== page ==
Some 24 hours after the British summer officially began the sunshine was streaming into St John’s Smith Square for an all-Bach programme from much-loved Scottish baroque specialists, The Dunedin Consort and their charismatic director, John Butt. This year’s festival is titled Contests, Competitions and the Harmony of Nations and uses a battered violin case and a pair of running shoes for its logo. With this in mind, Butt’s programme married two of Bach’s secular cantatas - Cantata No. 207 'Vereinigte Zwietracht der wechselnden Saiten' and No.201 'Geschwinde, ihr wirbelnden Winde' (The Contest of Phoebus and Pan) with the more familiar Brandenburg concerto No. 3, uniting themes of competition and contest in honor of that Olympic spirit which permeates the whole city - even the most Dickensian streets surrounding Smith Square - this summer.
Brandenburg No. 3 made for a bright opener and the players responded to Butt’s no-nonsense brisk opening tempo with obvious glee. Leaving aside the exquisite Adagio-cum-improvisation from leader, Margaret Faultless [sic], this concerto is probably the most democratic of all of Bach’s work; moments of virtuosity shared amongst the violins, violas and cellos. The Dunedin Consort clearly enjoy such conversational interplay, especially the Mexican-wave effect in the final movement, and were as much a pleasure to watch as they were to listen to.
Cantata No. 207 continued to play with the Brandenburg theme as its first movement is genetically linked to that of Brandenburg Concerto No. 1. The cantata was written for the installation of Gottleib Kortte as Professor of Jurisprudence at Leipzig University in 1726, and the characters within portray characteristics of an academic’s life. The exact nature of the music’s family connection has, for some time now, been open to significant debate with many favouring the view that both openers are linked to an earlier, lost work rather than directly to each other. Either way, it’s a delightful movement and one that the singers in particular have a prominent role to play. So accustomed are we to hearing small ‘Bach choirs’ that one has to remind oneself that even though it was back in 1981 that Joshua Rifkin first suggested that most of Bach’s choral works were sung with a single voice to each line, it has only recently become commonplace to use such small ensembles. In fact, so many modern performances now use this philosophy and—like the Dunedin Consort—make it work so well and sound so natural that it is becoming hard to imagine the music any other way. Without the heft of a larger chorus the success of the small choir rests on a delicate balance of blend and individuality in the voices to make an impact. It is clear that the artistry and sheer musicality of Butt’s singers is so high that they could manage this with ease.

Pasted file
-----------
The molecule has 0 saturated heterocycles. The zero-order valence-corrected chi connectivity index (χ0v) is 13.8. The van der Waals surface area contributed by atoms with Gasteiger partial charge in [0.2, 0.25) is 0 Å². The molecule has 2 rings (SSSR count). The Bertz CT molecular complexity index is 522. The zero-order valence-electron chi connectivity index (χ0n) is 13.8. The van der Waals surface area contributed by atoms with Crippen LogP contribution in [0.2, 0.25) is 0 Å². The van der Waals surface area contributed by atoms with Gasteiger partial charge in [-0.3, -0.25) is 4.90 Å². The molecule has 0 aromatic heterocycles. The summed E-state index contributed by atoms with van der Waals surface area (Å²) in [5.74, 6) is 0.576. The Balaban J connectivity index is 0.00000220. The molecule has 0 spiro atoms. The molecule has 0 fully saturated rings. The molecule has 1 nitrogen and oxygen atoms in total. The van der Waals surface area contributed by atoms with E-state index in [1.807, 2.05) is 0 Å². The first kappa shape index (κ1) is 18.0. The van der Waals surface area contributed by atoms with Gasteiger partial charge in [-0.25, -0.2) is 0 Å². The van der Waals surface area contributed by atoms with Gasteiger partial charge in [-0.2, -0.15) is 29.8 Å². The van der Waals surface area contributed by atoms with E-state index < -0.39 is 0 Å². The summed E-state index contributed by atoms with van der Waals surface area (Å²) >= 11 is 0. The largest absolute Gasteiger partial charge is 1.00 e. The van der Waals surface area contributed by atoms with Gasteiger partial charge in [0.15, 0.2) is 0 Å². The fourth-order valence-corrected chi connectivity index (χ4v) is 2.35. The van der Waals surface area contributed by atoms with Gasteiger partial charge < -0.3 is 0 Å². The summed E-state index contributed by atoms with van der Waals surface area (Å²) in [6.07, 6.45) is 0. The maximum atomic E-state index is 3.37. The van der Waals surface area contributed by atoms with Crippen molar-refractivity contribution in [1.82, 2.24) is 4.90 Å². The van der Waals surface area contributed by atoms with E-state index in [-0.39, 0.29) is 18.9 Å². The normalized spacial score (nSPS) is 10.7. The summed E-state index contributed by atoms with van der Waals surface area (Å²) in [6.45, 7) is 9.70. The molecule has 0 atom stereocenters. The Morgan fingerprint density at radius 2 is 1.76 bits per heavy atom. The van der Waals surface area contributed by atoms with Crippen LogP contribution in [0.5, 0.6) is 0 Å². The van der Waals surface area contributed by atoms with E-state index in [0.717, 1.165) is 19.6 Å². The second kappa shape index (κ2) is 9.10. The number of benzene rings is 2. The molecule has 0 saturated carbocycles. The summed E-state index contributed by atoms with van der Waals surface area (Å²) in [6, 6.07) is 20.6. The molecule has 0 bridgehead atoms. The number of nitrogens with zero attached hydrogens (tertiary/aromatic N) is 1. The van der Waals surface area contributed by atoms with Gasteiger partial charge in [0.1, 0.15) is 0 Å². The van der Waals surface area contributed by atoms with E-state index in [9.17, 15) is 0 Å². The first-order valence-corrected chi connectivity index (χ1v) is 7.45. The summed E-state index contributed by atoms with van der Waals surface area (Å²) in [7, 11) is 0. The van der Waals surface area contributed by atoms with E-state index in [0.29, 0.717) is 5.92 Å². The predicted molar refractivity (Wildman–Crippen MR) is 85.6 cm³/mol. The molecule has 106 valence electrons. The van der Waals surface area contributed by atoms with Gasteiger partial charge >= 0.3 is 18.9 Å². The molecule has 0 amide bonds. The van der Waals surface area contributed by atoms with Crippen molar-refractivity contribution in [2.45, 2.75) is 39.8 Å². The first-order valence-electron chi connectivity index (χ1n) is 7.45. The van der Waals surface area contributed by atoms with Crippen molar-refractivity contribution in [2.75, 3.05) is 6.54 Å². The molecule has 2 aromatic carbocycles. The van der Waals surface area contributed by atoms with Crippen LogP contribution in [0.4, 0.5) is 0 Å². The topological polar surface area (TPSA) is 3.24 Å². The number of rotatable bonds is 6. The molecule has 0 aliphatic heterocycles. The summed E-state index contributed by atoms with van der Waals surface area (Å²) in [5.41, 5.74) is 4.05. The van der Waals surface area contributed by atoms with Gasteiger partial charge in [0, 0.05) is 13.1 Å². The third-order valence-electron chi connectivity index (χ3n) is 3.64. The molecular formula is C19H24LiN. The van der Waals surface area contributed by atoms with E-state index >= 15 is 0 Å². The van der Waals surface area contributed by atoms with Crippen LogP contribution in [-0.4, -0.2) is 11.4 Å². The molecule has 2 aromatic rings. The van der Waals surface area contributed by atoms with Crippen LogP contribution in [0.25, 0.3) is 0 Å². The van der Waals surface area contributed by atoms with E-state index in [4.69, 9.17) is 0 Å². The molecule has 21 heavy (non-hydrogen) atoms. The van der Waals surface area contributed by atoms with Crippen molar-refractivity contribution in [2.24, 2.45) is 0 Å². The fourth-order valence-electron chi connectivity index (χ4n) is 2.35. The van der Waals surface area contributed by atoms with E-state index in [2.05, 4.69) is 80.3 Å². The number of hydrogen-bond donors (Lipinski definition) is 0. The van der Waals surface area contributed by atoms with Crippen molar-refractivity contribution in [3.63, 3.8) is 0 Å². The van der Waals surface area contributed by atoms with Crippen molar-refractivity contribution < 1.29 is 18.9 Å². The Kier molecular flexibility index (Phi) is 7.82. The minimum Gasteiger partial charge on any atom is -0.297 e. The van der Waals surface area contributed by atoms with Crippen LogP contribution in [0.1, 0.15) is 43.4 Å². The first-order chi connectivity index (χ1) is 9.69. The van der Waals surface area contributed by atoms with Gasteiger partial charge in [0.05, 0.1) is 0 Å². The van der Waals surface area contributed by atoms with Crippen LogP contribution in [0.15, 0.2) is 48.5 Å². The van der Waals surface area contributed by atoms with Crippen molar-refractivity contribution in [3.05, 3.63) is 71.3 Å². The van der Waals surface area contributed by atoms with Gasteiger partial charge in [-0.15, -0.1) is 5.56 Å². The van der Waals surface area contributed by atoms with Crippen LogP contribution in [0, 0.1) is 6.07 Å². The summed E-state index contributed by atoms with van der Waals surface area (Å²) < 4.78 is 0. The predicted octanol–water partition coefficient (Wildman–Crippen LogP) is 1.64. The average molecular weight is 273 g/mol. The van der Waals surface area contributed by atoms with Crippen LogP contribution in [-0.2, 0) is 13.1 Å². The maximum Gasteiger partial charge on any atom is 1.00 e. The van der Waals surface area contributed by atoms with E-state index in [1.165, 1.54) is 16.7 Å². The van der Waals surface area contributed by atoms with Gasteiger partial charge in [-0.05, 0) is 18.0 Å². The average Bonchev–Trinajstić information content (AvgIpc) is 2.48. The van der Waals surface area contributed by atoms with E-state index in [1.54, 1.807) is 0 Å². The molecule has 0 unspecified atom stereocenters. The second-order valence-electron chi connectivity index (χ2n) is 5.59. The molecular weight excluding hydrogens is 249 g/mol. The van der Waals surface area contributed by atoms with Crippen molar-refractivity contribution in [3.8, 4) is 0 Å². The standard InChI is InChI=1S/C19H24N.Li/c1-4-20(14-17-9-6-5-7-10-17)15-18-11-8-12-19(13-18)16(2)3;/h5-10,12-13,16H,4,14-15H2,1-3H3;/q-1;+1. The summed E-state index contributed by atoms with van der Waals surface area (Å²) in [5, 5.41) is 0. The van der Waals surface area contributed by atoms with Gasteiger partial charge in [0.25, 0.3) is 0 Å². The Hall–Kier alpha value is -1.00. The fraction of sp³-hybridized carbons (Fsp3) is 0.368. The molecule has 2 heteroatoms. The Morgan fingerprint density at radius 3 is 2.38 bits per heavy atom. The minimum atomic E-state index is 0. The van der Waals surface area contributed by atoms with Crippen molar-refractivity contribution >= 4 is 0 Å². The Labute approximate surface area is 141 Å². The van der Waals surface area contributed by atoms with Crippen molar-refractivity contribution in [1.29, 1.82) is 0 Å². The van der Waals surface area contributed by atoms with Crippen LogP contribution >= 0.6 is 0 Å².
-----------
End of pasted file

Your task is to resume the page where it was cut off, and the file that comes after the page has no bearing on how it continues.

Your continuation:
The soloists were well cast in their roles: Susan Hamilton’s ebullient Glück (Happiness) followed from Matthew Brook’s magnificent Die Ehre (Honour) and Nicholas Mulroy’s determined Fleiß. The show was stolen, as so often in Bach, by the brass with their fanfare-like ritornello. The three trumpets of the Dunedin Consort were touchingly ablaze in the last of the evening sunshine as they heralded the arrival of Clare Wilkinson’s exquisite Die Dankbarkeit (Gratitide).
The weightier cantata 201 - The Contest of Phoebus and Pan - formed the whole second-half of this concert. For me (and I suspect for many), it sits somewhat unfairly in the lesser-known realm of Bach’s secular cantatas. The performance was introduced by Lyndsay Kemp, artistic director of the festival, and dedicated to the memory of one of the great Bach interpreters of modern times, Gustav Leonhardt, who died earlier this year. Leonhardt had once suggested that this cantata contains an aria that Bach himself had felt to possess the qualities that make “beautiful”, “smooth” and “artful” music. That aria, Mit Verlangen, indeed displayed such qualities in abundance, especially when sung by Matthew Brook with the charmed obligato parts from flute and oboe. The memory of Gustav Leonhardt and his association with the Lufthansa Festival was fondly remembered.
The Dunedin Consort and their nimble team of singers are yet another reminder that baroque music is flourishing to the highest standard in Britain at the moment. This concert was broadcast live on BBC Radio 3 and can be heard on BBC iplayer for the next seven days by following this link: http://www.bbc.co.uk/i/b01hrjd0/
By Ed Breen